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How MySQL Optimizes LIMIT

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How MySQL Optimizes LIMIT

In some cases MySQL will handle the query differently when you are using LIMIT # and not using HAVING:

If you are selecting only a few rows with LIMIT, MySQL will use indexes in some cases when it normally would prefer to do a full table scan.
If you use LIMIT # with ORDER BY, MySQL will end the sorting as soon as it has found the first # lines instead of sorting the whole table.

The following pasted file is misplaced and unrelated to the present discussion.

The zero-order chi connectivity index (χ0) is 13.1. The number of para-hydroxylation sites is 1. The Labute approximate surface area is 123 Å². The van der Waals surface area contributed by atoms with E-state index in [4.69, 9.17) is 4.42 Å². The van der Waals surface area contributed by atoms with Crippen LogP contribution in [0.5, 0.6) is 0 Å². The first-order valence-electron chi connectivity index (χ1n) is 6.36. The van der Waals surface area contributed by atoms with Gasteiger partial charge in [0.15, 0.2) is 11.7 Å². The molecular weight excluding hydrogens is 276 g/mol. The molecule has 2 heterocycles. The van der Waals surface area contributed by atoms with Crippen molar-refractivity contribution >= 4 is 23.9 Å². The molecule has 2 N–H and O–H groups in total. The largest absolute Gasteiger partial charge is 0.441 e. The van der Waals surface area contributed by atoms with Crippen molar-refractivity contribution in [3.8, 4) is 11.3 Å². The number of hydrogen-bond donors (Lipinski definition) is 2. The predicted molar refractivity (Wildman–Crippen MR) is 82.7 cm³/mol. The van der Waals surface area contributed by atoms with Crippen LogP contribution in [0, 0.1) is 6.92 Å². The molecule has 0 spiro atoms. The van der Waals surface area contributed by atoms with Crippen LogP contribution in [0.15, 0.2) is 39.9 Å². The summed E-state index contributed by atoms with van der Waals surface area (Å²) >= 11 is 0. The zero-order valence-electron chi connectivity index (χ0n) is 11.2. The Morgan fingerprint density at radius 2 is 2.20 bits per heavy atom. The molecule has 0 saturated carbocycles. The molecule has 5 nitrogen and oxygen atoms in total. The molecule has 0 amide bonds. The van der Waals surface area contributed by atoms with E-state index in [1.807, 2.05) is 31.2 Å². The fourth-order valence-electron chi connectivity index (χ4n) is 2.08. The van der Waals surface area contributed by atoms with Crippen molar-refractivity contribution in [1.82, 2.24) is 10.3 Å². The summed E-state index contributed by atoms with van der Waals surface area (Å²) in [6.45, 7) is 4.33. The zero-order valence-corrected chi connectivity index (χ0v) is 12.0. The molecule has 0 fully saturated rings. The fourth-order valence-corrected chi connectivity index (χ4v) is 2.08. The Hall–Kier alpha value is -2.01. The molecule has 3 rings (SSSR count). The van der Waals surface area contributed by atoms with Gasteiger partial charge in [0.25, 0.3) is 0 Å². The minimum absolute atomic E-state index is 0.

When combining LIMIT # with DISTINCT, MySQL will stop as soon as it finds # unique rows.
In some cases a GROUP BY can be resolved by reading the key in order (or do a sort on the key) and then calculate summaries until the key value changes. In this case LIMIT # will not calculate any unnecessary GROUP BY's.
As soon as MySQL has sent the first # rows to the client, it will abort the query.
LIMIT 0 will always quickly return an empty set. This is useful to check the query and to get the column types of the result columns.
The size of temporary tables uses the LIMIT # to calculate how much space is needed to resolve the query.

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